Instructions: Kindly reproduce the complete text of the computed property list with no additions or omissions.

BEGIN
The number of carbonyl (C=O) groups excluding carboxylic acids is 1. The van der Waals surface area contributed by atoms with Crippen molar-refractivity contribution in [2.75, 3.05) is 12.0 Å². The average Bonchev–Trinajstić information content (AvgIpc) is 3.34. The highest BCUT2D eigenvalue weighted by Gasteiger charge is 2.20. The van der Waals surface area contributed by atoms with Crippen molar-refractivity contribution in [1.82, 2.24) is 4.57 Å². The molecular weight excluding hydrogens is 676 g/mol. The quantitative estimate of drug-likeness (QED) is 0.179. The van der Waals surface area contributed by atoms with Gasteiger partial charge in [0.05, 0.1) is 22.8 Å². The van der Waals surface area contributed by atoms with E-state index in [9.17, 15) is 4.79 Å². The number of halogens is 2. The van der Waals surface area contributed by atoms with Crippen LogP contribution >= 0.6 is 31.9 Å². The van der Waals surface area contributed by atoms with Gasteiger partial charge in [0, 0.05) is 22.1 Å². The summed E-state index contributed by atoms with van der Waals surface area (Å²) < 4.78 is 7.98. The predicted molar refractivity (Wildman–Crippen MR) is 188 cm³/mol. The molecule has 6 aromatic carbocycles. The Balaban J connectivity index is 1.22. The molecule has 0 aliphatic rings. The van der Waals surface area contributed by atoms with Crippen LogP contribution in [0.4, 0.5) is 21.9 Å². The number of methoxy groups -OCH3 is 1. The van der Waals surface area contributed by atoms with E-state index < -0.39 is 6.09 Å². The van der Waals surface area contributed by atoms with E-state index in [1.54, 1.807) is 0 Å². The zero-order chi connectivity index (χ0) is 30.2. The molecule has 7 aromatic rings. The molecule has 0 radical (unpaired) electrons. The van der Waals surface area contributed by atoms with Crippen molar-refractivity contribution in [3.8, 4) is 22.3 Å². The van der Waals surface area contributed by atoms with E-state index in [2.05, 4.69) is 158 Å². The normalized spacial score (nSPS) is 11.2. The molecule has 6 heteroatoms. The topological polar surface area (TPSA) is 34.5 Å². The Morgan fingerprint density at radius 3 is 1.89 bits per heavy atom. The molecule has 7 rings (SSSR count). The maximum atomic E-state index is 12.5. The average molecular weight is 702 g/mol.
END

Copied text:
The number of carbonyl (C=O) groups excluding carboxylic acids is 1. The van der Waals surface area contributed by atoms with Crippen molar-refractivity contribution in [2.75, 3.05) is 12.0 Å². The average Bonchev–Trinajstić information content (AvgIpc) is 3.34. The highest BCUT2D eigenvalue weighted by Gasteiger charge is 2.20. The van der Waals surface area contributed by atoms with Crippen molar-refractivity contribution in [1.82, 2.24) is 4.57 Å². The molecular weight excluding hydrogens is 676 g/mol. The quantitative estimate of drug-likeness (QED) is 0.179. The van der Waals surface area contributed by atoms with Gasteiger partial charge in [0.05, 0.1) is 22.8 Å². The van der Waals surface area contributed by atoms with E-state index in [9.17, 15) is 4.79 Å². The number of halogens is 2. The van der Waals surface area contributed by atoms with Crippen LogP contribution >= 0.6 is 31.9 Å². The van der Waals surface area contributed by atoms with Gasteiger partial charge in [0, 0.05) is 22.1 Å². The summed E-state index contributed by atoms with van der Waals surface area (Å²) < 4.78 is 7.98. The predicted molar refractivity (Wildman–Crippen MR) is 188 cm³/mol. The molecule has 6 aromatic carbocycles. The Balaban J connectivity index is 1.22. The molecule has 0 aliphatic rings. The van der Waals surface area contributed by atoms with Crippen LogP contribution in [0.4, 0.5) is 21.9 Å². The number of methoxy groups -OCH3 is 1. The van der Waals surface area contributed by atoms with E-state index < -0.39 is 6.09 Å². The van der Waals surface area contributed by atoms with E-state index in [1.54, 1.807) is 0 Å². The zero-order chi connectivity index (χ0) is 30.2. The molecule has 7 aromatic rings. The molecule has 0 radical (unpaired) electrons. The van der Waals surface area contributed by atoms with Crippen molar-refractivity contribution in [3.8, 4) is 22.3 Å². The van der Waals surface area contributed by atoms with E-state index in [2.05, 4.69) is 158 Å². The normalized spacial score (nSPS) is 11.2. The molecule has 6 heteroatoms. The topological polar surface area (TPSA) is 34.5 Å². The Morgan fingerprint density at radius 3 is 1.89 bits per heavy atom. The molecule has 7 rings (SSSR count). The maximum atomic E-state index is 12.5. The average molecular weight is 702 g/mol.